One of the ways that I get conversation started at a party is by asking everyone in a group what they think the maximum speed of a train on the MTA is on a given day. I’m not asking what the fastest train, on average is (most people say the A or the D between 59 and 125, with the token person or two advocating breathlessly for the Q, at least in the crowds I roll with). Rather, I am asking what the maximum value of dx/dt is in a 24 hour period across all trains. You’d be surprised at the responses I get. Most people will say something like “40 miles per hour”, or type “max train speed mta” into their phone which, with some diligent search result spellunking, will get you this site. That site, by the way, does not answer the question — it merely states the fastest speed ever attained by a NYC subway model car in history (87 mph), which occurred on some LIRR track, which technically is outside of the set of lines operated by the MTA.
My current guess is something near 60 miles per hour, on the A train in between 59th St and 125th. For the longest time, though, this was not my answer. I spent a number of years believing that the fastest speed you could hit on the MTA on a given day was between 72nd street and 42nd street on the 2 train, running express. I thought this for two reasons:
The MTA, between 2009 and 2010, spent a lot of time re-doing the tracks on the 2-3 express line in Manhattan, which I noticed because it would seriously hamper my commute from Washington Heights down to Union Square, where I worked. After it was done, I could have sworn that they had graded the tracks so that when the train made its gradual leftward bend between 66th street and 59th st., the subtle tilt in the track cancelled out whatever centripetal force there was, actually allowing you to ride “hands-free”, if you were crazy or enough of a hypochondriac to do so. Clearly the train was moving very quickly at this point.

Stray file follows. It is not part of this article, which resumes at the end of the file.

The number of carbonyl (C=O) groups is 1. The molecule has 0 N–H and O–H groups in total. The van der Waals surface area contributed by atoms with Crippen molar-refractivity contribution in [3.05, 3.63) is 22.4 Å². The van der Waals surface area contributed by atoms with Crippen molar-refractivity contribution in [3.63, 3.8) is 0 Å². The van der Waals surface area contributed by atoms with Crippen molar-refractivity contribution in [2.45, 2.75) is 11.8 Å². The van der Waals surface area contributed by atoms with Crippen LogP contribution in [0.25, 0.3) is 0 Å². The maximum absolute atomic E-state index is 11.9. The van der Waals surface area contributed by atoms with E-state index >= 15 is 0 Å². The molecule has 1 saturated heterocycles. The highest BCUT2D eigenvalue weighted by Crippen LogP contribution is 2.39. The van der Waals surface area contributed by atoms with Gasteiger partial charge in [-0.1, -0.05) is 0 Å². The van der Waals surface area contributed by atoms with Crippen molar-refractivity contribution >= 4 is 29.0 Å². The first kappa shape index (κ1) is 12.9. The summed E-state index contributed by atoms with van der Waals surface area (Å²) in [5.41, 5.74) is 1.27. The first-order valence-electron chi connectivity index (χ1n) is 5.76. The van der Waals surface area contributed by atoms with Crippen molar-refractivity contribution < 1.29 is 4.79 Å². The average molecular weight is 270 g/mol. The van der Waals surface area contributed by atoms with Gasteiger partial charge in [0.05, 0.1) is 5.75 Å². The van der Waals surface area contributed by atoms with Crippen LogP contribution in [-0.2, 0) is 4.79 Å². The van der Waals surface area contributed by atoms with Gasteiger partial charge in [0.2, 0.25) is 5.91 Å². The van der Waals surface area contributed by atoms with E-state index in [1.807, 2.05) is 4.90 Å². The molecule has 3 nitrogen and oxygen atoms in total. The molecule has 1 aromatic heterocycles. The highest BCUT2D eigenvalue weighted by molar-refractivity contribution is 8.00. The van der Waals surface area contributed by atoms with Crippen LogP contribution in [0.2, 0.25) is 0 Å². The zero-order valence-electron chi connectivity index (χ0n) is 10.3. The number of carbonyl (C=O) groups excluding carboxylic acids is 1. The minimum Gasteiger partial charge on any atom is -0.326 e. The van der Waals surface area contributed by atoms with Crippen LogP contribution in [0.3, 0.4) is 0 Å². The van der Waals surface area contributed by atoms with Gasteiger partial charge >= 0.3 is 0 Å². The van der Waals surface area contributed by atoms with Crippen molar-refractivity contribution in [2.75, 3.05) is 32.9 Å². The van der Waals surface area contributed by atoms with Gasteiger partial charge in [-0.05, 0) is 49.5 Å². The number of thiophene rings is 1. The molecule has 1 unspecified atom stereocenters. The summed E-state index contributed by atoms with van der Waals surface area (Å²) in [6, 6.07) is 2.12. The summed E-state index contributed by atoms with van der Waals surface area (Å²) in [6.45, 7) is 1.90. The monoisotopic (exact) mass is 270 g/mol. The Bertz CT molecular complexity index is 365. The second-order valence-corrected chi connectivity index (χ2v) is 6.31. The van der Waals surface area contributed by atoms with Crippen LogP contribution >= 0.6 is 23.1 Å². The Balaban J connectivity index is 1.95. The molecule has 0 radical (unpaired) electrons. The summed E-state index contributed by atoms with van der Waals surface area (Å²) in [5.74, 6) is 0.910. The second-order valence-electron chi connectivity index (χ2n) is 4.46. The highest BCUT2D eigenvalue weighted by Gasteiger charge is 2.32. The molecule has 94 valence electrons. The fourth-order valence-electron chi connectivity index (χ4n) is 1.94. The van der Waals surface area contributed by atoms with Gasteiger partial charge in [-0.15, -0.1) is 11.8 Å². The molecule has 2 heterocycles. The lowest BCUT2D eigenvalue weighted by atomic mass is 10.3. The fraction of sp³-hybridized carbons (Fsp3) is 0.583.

This seemingly unnecessary investment in track infrastructure, combined with my acute awareness that most folks riding from 72nd street to 42nd street on the express line were fairly high-powered financier or lawyer types — these two legs of thought wishboned their way upward into an all-out conspiracy theory that the 2 train, from a train-infrastructure-financing perspective, effectively transformed itself into a “first-class” train precisely at the moment when the most wealthy, educated, and worldly passengers needed to ride it a single stop from their extremely large and clean apartments on the UWS down to their jobs atop the Bank of America tower. And what better way is there to tell every other passenger on the car that you have effectively subsidized most of the actual fare of $10/ride (or whatever number that is bandied around to justify fare hikes) that it costs for the MTA to haul their overweight and lazy asses to wherever the fuck in Brooklyn they are going, than by having that train, your train, PEAK THE FUCK OUT PRECISELY AT THE MOMENT YOU STEP ON WITH YOUR ITALIAN SUIT ON THE WAY TO YOUR EXTREMELY IMPORTANT OCCUPATION???
At that point in time, I was convinced that the 2 train was hitting 80 m.p.h. every morning.